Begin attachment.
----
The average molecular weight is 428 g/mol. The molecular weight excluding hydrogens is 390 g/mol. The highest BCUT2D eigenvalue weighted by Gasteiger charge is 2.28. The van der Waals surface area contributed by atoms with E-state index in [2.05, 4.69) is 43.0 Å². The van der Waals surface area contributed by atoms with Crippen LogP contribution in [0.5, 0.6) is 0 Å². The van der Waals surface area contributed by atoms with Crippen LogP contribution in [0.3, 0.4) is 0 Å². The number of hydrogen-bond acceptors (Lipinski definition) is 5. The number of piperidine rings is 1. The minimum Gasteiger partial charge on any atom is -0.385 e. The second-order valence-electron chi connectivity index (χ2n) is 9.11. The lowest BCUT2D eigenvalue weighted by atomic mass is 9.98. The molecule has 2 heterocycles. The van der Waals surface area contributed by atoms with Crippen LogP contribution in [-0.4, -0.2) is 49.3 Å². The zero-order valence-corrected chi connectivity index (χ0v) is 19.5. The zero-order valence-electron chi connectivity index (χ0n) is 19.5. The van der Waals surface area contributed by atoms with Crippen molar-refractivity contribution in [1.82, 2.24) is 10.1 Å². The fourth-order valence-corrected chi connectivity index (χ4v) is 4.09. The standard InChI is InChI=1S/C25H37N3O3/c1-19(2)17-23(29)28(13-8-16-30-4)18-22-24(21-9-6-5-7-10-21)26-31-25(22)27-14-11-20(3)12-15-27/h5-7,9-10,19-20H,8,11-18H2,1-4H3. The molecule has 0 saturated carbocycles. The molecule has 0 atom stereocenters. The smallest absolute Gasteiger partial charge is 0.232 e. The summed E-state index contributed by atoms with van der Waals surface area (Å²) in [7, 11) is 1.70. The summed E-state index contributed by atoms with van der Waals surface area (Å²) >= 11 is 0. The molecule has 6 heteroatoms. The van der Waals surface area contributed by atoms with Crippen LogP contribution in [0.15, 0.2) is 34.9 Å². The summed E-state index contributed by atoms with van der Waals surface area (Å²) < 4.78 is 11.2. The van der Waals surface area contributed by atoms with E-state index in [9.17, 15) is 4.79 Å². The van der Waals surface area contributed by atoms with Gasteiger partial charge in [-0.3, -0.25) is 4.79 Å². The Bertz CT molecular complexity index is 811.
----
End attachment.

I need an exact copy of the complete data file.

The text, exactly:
The average molecular weight is 428 g/mol. The molecular weight excluding hydrogens is 390 g/mol. The highest BCUT2D eigenvalue weighted by Gasteiger charge is 2.28. The van der Waals surface area contributed by atoms with E-state index in [2.05, 4.69) is 43.0 Å². The van der Waals surface area contributed by atoms with Crippen LogP contribution in [0.5, 0.6) is 0 Å². The van der Waals surface area contributed by atoms with Crippen LogP contribution in [0.3, 0.4) is 0 Å². The number of hydrogen-bond acceptors (Lipinski definition) is 5. The number of piperidine rings is 1. The minimum Gasteiger partial charge on any atom is -0.385 e. The second-order valence-electron chi connectivity index (χ2n) is 9.11. The lowest BCUT2D eigenvalue weighted by atomic mass is 9.98. The molecule has 2 heterocycles. The van der Waals surface area contributed by atoms with Crippen LogP contribution in [-0.4, -0.2) is 49.3 Å². The zero-order valence-corrected chi connectivity index (χ0v) is 19.5. The zero-order valence-electron chi connectivity index (χ0n) is 19.5. The van der Waals surface area contributed by atoms with Crippen molar-refractivity contribution in [1.82, 2.24) is 10.1 Å². The fourth-order valence-corrected chi connectivity index (χ4v) is 4.09. The standard InChI is InChI=1S/C25H37N3O3/c1-19(2)17-23(29)28(13-8-16-30-4)18-22-24(21-9-6-5-7-10-21)26-31-25(22)27-14-11-20(3)12-15-27/h5-7,9-10,19-20H,8,11-18H2,1-4H3. The molecule has 0 saturated carbocycles. The molecule has 0 atom stereocenters. The smallest absolute Gasteiger partial charge is 0.232 e. The summed E-state index contributed by atoms with van der Waals surface area (Å²) in [7, 11) is 1.70. The summed E-state index contributed by atoms with van der Waals surface area (Å²) >= 11 is 0. The molecule has 6 heteroatoms. The van der Waals surface area contributed by atoms with Crippen LogP contribution in [0.15, 0.2) is 34.9 Å². The summed E-state index contributed by atoms with van der Waals surface area (Å²) < 4.78 is 11.2. The van der Waals surface area contributed by atoms with E-state index in [9.17, 15) is 4.79 Å². The van der Waals surface area contributed by atoms with Gasteiger partial charge in [-0.3, -0.25) is 4.79 Å². The Bertz CT molecular complexity index is 811.